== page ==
STRAIGHT TALK ON SOME STRAIGHT PLAYS
By Jeannie Lieberman
While my fellow critics are falling and fawning all over themselves to impress with their elite insights into Broadway's current illustrious fare here's how I see it:
Credit: Simon Annand
Moon for the Misbegotten
Misbegotten Moon over the top or Long Nights Journey into Day
There is no doubt that Kevin Spacey, one of America's treasured actors, now glorying as the American Artistic Director of England's venerable Old Vic, (which he has successfully reinvigorated), could not resist temptation to jump back onto the stage to show off - after all isn't that what actors do? And so he has chosen for himself the plumb role of Broadway wastrel Jim Tyrone in Eugene O'Neill's tale of an inconsolable alcoholic to whom women are either saints or sluts- whose love for his mother, destroyed by her death, drove him further into drink and away from any normal relationships with women. Add to that the swindling nature of a poor farmer and his daughter, who may or may not have a shady past, both scheming to keep the farm, while playing with people's hearts.
But so many of elements of this London production seem wrong. We are not privileged to be aware of Eve Best's reputation as a starring actress - and so, if the script calls for a "a great cow of a woman" with great paw like hands and whose ample breast (referred to as the best breasts in town) is a source of solace for Tyrone, could one not expect a more maternal type as indicated (remember Colleen Dewhurst) than this scrawny, beyond plain scrappy girl?
Also hard to believe is that the sportive Spacey, in his tightly buttoned three piece suit and tie, despite the apparent heat, who cavorts with painted tarts of Broadway, could possibly be attracted to the straw haired unkempt, ragged and filthy (one can be poor without being dirty) girl. She still looks the same even when dressed up for their ill-fated date. Yet, in his drink muddled brain, she is his saint, but isn't cleanliness next to saintliness? And the house - right out of Dogpatch!
Spacey's schizoid performance knows no bounds with lightning changes from from wisecracking dandyman to red-faced bawling baby. His occasionally embarrassing, shameless scenery chewing becomes tedious and suggests the play should have been renamed Long Night's Journey into Day!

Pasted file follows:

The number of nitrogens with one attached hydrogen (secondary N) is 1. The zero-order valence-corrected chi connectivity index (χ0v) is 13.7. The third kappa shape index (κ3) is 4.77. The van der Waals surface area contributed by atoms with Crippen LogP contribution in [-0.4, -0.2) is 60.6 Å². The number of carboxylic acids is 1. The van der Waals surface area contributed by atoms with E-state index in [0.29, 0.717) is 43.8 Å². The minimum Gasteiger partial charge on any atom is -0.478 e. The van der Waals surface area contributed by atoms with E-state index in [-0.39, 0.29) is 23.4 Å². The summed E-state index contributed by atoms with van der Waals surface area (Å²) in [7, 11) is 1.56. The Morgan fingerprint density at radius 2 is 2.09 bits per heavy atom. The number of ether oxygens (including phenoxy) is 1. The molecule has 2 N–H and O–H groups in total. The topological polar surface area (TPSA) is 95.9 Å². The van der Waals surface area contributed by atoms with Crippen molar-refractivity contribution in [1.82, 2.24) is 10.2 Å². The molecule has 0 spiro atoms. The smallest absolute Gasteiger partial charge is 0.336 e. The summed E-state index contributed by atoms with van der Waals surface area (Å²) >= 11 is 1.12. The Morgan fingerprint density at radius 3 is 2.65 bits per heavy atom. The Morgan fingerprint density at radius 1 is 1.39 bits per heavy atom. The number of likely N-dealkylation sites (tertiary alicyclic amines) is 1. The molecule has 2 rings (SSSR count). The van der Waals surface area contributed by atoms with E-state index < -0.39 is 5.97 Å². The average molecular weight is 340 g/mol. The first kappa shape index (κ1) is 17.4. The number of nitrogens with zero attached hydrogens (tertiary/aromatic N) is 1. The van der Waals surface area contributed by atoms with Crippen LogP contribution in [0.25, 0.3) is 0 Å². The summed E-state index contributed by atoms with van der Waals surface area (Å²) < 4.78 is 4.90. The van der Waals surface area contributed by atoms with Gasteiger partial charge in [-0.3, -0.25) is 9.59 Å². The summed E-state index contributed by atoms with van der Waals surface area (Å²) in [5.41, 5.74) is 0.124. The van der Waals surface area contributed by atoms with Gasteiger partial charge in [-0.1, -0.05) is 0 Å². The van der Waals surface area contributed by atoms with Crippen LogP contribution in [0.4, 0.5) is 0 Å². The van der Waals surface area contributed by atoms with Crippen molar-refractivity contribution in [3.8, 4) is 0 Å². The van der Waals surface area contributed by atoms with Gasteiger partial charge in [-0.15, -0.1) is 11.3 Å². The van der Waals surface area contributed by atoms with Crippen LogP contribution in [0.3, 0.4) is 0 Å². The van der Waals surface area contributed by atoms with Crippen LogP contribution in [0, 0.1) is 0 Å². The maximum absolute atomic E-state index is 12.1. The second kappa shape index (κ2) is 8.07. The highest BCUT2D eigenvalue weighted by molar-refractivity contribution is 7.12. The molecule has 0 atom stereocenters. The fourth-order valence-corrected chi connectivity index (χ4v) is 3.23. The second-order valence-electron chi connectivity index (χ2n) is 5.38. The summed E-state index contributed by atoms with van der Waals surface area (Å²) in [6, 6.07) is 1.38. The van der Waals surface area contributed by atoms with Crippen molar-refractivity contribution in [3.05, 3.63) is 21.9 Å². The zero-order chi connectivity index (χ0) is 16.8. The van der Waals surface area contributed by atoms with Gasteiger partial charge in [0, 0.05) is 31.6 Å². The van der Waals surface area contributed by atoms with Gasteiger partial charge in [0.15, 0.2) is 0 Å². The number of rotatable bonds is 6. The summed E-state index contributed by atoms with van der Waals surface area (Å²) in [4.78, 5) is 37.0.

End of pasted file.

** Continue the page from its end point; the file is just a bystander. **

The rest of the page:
Vanessa Redgrave as Joan Didion
(photo credit: Brigitte Lacombe)
The Year of Living Dangerously Joan Didion has turned her 2005 National Book Award-winning memoir about the year she lost her husband, novelist John Gregory Dunne, to a massive coronary, while her daughter Quintana was also in a coma from septic shock, into a stage play for one actress. The intermission-less play goes beyond the scope of the book as Didion's daughter died some months after the manuscript was published and the story has a new ending. The most dramatic moment comes right at the beginning when Ms Redgrave, chosen specifically for the role, tells the audience "It will happen to you. That is what I am here to tell you." And Ms Redgrave recites her long monologue meticulously. I approached the evening fearful of and resistant to reliving the painful deaths of my past. Yet it is that impeccable delivery that thwarts emotion and, in a huge effort to stay involved (and awake) I soon found myself straining to empathize, to conjure up some like scenes through which to relate to the somewhat clinical detachment of the raconteur. Perhaps any performance would have been anticlimactic after the widely read and lauded book. I kept an eye on my brother who has just lost his wife to see if the play impacted on him differently but, alas, it kept him similarly (if mercifully) detached and the Year of Living ...seems like a long year indeed!